"We're hopeful that the real estate community and banking community will do what they can with the property entrusted in their care," Casciato said. "For the ones where that is not the case, we're calling on the community to help us locate those."
Fairfax has been slammed with tall-grass complaints, too. Spokesman Brian Worthy said officials have received 516 such calls in the past three weeks, compared with 900 in all of 2007. "We've got a lot of uncut grass," he said, adding that many property owners are complying with violation notices.
Counties don't provide landscaping services for free, and they try to recover mowing and maintenance costs through special levies or liens on properties serviced. In some cases, they even attempt to garnish property owners' wages. The debt must be squared before a new owner can take legal possession of the property.
The process is rarely swift. "These properties are basically in limbo," said Ron Pereira, general manager of the Lake Ridge Homeowners Association in Prince William. "The banks are so flooded with foreclosures that it takes them months to do something."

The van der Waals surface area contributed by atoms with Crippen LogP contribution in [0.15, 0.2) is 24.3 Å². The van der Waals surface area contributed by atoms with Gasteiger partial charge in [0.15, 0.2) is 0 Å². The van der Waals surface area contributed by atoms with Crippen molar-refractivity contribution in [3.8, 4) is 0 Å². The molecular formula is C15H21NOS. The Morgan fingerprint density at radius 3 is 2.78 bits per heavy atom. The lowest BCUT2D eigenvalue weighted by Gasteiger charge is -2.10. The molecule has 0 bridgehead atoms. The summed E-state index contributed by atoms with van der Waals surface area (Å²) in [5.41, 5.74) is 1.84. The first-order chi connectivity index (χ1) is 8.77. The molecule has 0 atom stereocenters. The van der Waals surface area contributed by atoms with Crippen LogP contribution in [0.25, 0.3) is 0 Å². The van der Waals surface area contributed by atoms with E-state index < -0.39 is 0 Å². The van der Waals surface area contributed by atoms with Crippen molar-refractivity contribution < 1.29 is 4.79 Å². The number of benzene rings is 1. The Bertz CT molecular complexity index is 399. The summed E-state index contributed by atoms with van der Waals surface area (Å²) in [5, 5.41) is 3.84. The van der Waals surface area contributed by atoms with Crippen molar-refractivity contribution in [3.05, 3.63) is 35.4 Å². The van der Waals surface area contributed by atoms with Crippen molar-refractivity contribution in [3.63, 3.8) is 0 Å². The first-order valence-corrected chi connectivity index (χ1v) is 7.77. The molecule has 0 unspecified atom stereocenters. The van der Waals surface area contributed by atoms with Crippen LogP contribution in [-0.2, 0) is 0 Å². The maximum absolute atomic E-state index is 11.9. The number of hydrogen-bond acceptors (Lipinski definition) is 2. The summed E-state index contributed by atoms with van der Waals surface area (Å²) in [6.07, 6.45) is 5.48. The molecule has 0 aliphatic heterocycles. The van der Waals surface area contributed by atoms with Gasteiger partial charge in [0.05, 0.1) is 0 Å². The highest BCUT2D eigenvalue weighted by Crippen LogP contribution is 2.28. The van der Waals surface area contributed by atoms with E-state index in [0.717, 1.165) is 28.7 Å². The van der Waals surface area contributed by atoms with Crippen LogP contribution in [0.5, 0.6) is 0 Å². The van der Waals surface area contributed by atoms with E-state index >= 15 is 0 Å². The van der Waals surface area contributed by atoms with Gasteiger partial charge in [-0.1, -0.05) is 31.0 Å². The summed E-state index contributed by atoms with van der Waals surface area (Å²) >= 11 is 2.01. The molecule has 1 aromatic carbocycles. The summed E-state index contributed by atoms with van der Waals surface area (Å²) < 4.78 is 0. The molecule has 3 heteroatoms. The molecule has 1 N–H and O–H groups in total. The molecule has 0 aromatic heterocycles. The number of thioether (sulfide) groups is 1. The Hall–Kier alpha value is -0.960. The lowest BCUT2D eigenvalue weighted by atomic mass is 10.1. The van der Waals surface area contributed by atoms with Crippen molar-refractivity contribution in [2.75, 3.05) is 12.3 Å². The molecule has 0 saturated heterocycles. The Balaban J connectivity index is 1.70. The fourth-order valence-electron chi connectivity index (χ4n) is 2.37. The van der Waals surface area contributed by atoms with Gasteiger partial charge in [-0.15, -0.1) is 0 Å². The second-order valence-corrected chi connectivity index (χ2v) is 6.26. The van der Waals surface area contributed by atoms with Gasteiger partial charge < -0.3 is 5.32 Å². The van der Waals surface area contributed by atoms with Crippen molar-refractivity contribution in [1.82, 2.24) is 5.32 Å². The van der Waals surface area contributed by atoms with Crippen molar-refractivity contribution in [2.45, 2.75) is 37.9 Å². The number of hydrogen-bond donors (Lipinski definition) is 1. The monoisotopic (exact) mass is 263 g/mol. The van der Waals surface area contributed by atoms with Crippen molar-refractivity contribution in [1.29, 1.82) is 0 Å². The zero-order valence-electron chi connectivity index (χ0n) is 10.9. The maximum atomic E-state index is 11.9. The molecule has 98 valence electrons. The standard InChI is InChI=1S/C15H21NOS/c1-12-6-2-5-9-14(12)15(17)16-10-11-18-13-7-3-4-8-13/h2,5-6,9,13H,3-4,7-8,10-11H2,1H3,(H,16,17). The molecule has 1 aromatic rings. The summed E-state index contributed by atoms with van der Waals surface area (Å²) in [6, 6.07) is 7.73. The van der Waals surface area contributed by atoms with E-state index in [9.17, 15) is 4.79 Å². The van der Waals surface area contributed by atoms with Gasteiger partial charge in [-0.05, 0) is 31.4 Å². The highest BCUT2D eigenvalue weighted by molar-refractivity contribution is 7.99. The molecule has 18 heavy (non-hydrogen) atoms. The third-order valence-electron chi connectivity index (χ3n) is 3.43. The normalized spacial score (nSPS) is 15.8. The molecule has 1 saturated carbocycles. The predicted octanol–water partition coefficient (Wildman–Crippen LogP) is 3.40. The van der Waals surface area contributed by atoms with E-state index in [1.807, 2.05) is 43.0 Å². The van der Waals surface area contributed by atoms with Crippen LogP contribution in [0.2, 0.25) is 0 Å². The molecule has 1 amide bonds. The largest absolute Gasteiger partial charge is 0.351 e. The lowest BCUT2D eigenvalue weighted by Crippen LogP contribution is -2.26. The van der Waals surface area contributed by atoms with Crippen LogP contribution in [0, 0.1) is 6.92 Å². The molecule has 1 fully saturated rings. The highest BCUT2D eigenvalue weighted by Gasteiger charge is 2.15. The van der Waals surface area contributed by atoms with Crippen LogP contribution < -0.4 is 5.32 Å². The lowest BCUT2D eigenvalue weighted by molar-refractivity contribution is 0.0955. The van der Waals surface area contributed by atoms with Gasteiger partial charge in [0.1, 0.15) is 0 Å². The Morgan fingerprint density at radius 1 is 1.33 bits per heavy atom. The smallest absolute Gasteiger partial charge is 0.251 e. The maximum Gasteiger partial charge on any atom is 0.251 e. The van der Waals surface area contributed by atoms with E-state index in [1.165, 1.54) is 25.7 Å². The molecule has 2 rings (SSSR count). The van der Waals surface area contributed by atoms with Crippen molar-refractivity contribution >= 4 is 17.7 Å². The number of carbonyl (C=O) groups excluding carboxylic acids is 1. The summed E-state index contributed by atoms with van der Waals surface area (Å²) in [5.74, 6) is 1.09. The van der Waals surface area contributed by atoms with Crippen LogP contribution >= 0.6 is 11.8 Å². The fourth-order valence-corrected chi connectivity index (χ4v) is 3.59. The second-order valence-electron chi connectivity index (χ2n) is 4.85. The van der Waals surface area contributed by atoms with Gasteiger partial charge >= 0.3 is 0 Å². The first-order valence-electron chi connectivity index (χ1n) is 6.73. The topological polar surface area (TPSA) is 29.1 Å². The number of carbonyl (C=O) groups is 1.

Frustration and impatience have turned some residents into lawn-care vigilantes, who attack the blighted yards with their own mowers and implements. Technically, it's trespassing, but health and safety matters come first.
"You got to protect the little ones," said Calvin McCray, a helicopter repairman who refurbishes lawn mowers in his spare time. He recently sheared the grass at a foreclosed house in his Woodbridge neighborhood that kids pass on the way to school, citing concerns that include safety against child and woodland predators. "We've got a lot of foxes running around," he said.
Few of the snakes that residents see are likely to be venomous, said Critter Control's McCombe, who gets about five calls a year for dangerous copperheads. Most of the snakes, he said, are black rat snakes, which are terrific vermin hunters. "They track rodents by the odor of their urine and droppings," he said.
In many suburban neighborhoods, a well-kept yard is a kind of social indicator, evidence of a neighborly covenant and a measure of good morals. These days, Manassas resident Jennifer Hansbrough sees the overgrown lawns in her neighborhood as a depressing economic barometer. It's bad enough that she is seeing more ticks and mosquitoes this year, but the long grass also signifies the $100,000 drop she has seen in her home's value.
"It reminds me the economy is crappy," she said.